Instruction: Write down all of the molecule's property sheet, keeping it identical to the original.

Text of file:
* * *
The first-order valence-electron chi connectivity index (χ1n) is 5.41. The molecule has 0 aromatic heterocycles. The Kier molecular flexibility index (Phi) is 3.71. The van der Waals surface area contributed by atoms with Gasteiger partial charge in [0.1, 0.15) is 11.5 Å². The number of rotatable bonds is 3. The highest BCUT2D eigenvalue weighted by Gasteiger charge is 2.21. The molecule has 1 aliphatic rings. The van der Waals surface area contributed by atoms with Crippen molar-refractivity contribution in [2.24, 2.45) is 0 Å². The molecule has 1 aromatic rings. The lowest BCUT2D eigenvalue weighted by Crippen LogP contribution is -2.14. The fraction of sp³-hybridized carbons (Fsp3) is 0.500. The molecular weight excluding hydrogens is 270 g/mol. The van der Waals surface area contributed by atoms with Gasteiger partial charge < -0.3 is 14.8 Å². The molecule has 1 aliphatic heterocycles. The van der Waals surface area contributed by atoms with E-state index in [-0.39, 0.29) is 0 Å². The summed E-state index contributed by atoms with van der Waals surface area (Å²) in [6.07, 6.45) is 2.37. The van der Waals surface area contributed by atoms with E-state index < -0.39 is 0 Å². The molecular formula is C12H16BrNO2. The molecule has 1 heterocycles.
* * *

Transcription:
The first-order valence-electron chi connectivity index (χ1n) is 5.41. The molecule has 0 aromatic heterocycles. The Kier molecular flexibility index (Phi) is 3.71. The van der Waals surface area contributed by atoms with Gasteiger partial charge in [0.1, 0.15) is 11.5 Å². The number of rotatable bonds is 3. The highest BCUT2D eigenvalue weighted by Gasteiger charge is 2.21. The molecule has 1 aliphatic rings. The van der Waals surface area contributed by atoms with Crippen molar-refractivity contribution in [2.24, 2.45) is 0 Å². The molecule has 1 aromatic rings. The lowest BCUT2D eigenvalue weighted by Crippen LogP contribution is -2.14. The fraction of sp³-hybridized carbons (Fsp3) is 0.500. The molecular weight excluding hydrogens is 270 g/mol. The van der Waals surface area contributed by atoms with Gasteiger partial charge < -0.3 is 14.8 Å². The molecule has 1 aliphatic heterocycles. The van der Waals surface area contributed by atoms with E-state index in [-0.39, 0.29) is 0 Å². The summed E-state index contributed by atoms with van der Waals surface area (Å²) in [6.07, 6.45) is 2.37. The van der Waals surface area contributed by atoms with E-state index < -0.39 is 0 Å². The molecular formula is C12H16BrNO2. The molecule has 1 heterocycles.